The D.C. Circuit Court has upheld a legal challenge to the provision of the Affordable Care Act (Obamacare) that mandates employer coverage of birth control, arguing that it "trammels" the expression of religious freedom. While the legal process over the issue isn't final, the decision hands a huge political victory to conservative activists that have long made this argument.
Birth-control opponents won an especially significant round this morning.
The ruling is online here (pdf).
At issue is a lawsuit filed by the owners of an Ohio company named Freshway Foods. Brothers Phil and Frank Gilardi, who place anti-abortion messages on their delivery vehicles, are on board with providing health care coverage for their employees, but they oppose birth control and want to exclude contraception from the company's insurance package.
Because the Affordable Care Act treats birth control as basic preventive care, the Gilardi brothers reached out to TV preacher Pat Roberson's legal group, the American Center for Law and Justice, to file suit, which argued that the Gilardis' religious beliefs apply to their for-profit business.
The D.C. Circuit found the argument persuasive -- the Gilardi brothers can impose their religious beliefs on their employees through their private-sector business. It is, the court said, part of their First Amendment rights.
It is, to my eyes, a deeply bizarre ruling. At one point, one of the conservative judges -- a George W. Bush appointee -- goes so far as to describe contraception coverage as "compelled subsidization of a woman's procreative practices."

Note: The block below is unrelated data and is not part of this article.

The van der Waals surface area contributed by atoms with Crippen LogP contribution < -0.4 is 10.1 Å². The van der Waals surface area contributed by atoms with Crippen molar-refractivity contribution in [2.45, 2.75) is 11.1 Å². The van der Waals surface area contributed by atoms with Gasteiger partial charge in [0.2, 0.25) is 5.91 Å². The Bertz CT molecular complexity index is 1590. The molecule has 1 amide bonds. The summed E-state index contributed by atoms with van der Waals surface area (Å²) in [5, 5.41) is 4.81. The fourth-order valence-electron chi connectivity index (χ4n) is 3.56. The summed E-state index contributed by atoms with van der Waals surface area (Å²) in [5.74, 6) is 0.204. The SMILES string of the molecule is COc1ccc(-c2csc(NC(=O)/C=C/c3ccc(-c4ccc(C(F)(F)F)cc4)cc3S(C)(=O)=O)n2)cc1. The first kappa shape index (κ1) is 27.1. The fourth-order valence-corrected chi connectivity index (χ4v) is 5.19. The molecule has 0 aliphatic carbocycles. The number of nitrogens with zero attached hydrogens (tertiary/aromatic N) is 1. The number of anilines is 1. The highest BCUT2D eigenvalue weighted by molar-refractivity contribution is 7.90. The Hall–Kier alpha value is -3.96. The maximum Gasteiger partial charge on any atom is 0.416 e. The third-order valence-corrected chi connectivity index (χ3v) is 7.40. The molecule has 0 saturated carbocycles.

But equally important is how radical the D.C. Court's perspective really is. A company's owners are certainly entitled to their spiritual beliefs, but as we discussed in July, companies do not have their own theological perspectives. People can be religious; corporations can't.
As the 3rd Circuit Court of Appeals explained over the summer in a related ruling, "[T]he law has long recognized the distinction between the owners of a corporation and the corporation itself. A holding to the contrary -- that a for-profit corporation can engage in religious exercise -- would eviscerate the fundamental principle that a corporation is a legally distinct entity from its owners."
Today, the D.C. Circuit said the exact opposite.
The controversy now appears slated for the U.S. Supreme Court, with two appellate benches (the D.C. Circuit and the 10th Circuit) ruling against the contraception policy and another (3rd Circuit) ruling in support of the policy.
But in the meantime, keep two additional angles in mind. First, if conservative opponents of birth control prevail, the implications will be sweeping. Not only will this put a whole new twist on corporate personhood, but a private business' owners would have the legal right to keep all kinds of health care -- vaccines, treatment of sexually transmitted diseases, psychiatric care, mammograms, etc. -- from their employees if the owners had a religious objection. That may sound insane, but it's exactly what several conservative judges have already concluded, including the D.C. Circuit this morning.
And second, when I complain incessantly about the importance of judicial nominee fights in the U.S. Senate, this is why.